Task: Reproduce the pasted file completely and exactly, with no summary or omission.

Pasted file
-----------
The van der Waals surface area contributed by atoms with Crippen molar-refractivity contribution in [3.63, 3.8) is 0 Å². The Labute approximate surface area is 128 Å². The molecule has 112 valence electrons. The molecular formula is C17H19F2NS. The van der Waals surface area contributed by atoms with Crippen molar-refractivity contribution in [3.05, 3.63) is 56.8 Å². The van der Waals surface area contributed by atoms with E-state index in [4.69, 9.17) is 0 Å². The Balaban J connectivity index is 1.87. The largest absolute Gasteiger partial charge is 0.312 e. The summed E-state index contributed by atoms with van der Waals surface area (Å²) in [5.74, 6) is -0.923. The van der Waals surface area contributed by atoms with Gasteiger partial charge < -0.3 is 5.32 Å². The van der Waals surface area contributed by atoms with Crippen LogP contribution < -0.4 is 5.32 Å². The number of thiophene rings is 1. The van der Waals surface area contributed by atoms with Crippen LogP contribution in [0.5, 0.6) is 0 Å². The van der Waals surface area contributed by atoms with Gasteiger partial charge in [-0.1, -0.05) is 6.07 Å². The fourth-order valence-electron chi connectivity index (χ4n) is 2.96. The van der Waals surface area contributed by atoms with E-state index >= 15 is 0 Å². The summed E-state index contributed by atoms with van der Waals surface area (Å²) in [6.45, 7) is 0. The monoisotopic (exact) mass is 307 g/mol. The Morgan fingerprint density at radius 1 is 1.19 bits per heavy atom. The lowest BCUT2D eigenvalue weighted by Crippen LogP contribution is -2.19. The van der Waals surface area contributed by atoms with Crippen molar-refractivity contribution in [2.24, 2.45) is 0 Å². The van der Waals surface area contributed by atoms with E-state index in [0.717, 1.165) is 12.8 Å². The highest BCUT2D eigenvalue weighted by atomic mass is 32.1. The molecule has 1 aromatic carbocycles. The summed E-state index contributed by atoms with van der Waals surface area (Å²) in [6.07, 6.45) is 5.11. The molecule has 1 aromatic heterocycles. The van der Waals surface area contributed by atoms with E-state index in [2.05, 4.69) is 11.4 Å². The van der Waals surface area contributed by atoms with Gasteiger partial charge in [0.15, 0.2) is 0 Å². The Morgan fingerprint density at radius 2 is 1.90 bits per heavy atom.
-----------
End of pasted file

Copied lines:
The van der Waals surface area contributed by atoms with Crippen molar-refractivity contribution in [3.63, 3.8) is 0 Å². The Labute approximate surface area is 128 Å². The molecule has 112 valence electrons. The molecular formula is C17H19F2NS. The van der Waals surface area contributed by atoms with Crippen molar-refractivity contribution in [3.05, 3.63) is 56.8 Å². The van der Waals surface area contributed by atoms with E-state index in [4.69, 9.17) is 0 Å². The Balaban J connectivity index is 1.87. The largest absolute Gasteiger partial charge is 0.312 e. The summed E-state index contributed by atoms with van der Waals surface area (Å²) in [5.74, 6) is -0.923. The van der Waals surface area contributed by atoms with Gasteiger partial charge < -0.3 is 5.32 Å². The van der Waals surface area contributed by atoms with Crippen LogP contribution < -0.4 is 5.32 Å². The number of thiophene rings is 1. The van der Waals surface area contributed by atoms with Crippen LogP contribution in [0.5, 0.6) is 0 Å². The van der Waals surface area contributed by atoms with Gasteiger partial charge in [-0.1, -0.05) is 6.07 Å². The fourth-order valence-electron chi connectivity index (χ4n) is 2.96. The van der Waals surface area contributed by atoms with E-state index >= 15 is 0 Å². The summed E-state index contributed by atoms with van der Waals surface area (Å²) in [6.45, 7) is 0. The monoisotopic (exact) mass is 307 g/mol. The Morgan fingerprint density at radius 1 is 1.19 bits per heavy atom. The lowest BCUT2D eigenvalue weighted by Crippen LogP contribution is -2.19. The van der Waals surface area contributed by atoms with Crippen molar-refractivity contribution in [2.24, 2.45) is 0 Å². The van der Waals surface area contributed by atoms with E-state index in [0.717, 1.165) is 12.8 Å². The highest BCUT2D eigenvalue weighted by atomic mass is 32.1. The molecule has 1 aromatic carbocycles. The summed E-state index contributed by atoms with van der Waals surface area (Å²) in [6.07, 6.45) is 5.11. The molecule has 1 aromatic heterocycles. The van der Waals surface area contributed by atoms with E-state index in [2.05, 4.69) is 11.4 Å². The van der Waals surface area contributed by atoms with Gasteiger partial charge in [0.15, 0.2) is 0 Å². The Morgan fingerprint density at radius 2 is 1.90 bits per heavy atom.